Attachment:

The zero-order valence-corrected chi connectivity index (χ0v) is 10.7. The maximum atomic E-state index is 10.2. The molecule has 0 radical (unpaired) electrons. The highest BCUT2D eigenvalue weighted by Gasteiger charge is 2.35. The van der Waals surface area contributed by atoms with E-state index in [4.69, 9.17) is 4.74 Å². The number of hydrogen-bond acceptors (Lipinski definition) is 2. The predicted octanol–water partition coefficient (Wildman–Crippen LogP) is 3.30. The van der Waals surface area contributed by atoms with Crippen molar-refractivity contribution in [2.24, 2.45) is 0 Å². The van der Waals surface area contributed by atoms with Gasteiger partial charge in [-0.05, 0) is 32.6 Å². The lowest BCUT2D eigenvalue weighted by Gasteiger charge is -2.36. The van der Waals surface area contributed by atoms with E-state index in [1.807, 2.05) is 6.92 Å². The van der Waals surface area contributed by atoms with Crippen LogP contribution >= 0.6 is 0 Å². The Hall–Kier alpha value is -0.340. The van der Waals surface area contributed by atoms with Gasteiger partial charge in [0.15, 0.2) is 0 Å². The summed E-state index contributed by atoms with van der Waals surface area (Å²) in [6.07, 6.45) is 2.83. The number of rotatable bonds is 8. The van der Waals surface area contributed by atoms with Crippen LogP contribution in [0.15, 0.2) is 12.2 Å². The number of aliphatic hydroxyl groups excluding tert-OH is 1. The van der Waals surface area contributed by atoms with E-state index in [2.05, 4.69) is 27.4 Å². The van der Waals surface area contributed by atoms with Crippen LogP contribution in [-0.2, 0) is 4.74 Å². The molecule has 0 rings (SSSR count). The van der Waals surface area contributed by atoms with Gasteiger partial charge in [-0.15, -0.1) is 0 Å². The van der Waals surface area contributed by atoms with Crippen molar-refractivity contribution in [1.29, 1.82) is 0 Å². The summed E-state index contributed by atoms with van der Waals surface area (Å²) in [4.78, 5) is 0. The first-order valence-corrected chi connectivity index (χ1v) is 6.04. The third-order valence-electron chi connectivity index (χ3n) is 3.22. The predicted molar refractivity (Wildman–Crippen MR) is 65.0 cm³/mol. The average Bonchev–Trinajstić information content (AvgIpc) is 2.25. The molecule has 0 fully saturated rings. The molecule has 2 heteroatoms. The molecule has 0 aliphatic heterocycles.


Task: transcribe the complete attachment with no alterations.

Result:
The zero-order valence-corrected chi connectivity index (χ0v) is 10.7. The maximum atomic E-state index is 10.2. The molecule has 0 radical (unpaired) electrons. The highest BCUT2D eigenvalue weighted by Gasteiger charge is 2.35. The van der Waals surface area contributed by atoms with E-state index in [4.69, 9.17) is 4.74 Å². The number of hydrogen-bond acceptors (Lipinski definition) is 2. The predicted octanol–water partition coefficient (Wildman–Crippen LogP) is 3.30. The van der Waals surface area contributed by atoms with Crippen molar-refractivity contribution in [2.24, 2.45) is 0 Å². The van der Waals surface area contributed by atoms with Gasteiger partial charge in [-0.05, 0) is 32.6 Å². The lowest BCUT2D eigenvalue weighted by Gasteiger charge is -2.36. The van der Waals surface area contributed by atoms with E-state index in [1.807, 2.05) is 6.92 Å². The van der Waals surface area contributed by atoms with Crippen LogP contribution >= 0.6 is 0 Å². The Hall–Kier alpha value is -0.340. The van der Waals surface area contributed by atoms with Gasteiger partial charge in [0.15, 0.2) is 0 Å². The summed E-state index contributed by atoms with van der Waals surface area (Å²) in [6.07, 6.45) is 2.83. The number of rotatable bonds is 8. The van der Waals surface area contributed by atoms with Crippen LogP contribution in [0.15, 0.2) is 12.2 Å². The number of aliphatic hydroxyl groups excluding tert-OH is 1. The van der Waals surface area contributed by atoms with E-state index in [2.05, 4.69) is 27.4 Å². The van der Waals surface area contributed by atoms with Crippen LogP contribution in [-0.2, 0) is 4.74 Å². The molecule has 0 rings (SSSR count). The van der Waals surface area contributed by atoms with Gasteiger partial charge in [-0.15, -0.1) is 0 Å². The van der Waals surface area contributed by atoms with Crippen molar-refractivity contribution in [1.29, 1.82) is 0 Å². The summed E-state index contributed by atoms with van der Waals surface area (Å²) in [4.78, 5) is 0. The first-order valence-corrected chi connectivity index (χ1v) is 6.04. The third-order valence-electron chi connectivity index (χ3n) is 3.22. The predicted molar refractivity (Wildman–Crippen MR) is 65.0 cm³/mol. The average Bonchev–Trinajstić information content (AvgIpc) is 2.25. The molecule has 0 fully saturated rings. The molecule has 2 heteroatoms. The molecule has 0 aliphatic heterocycles.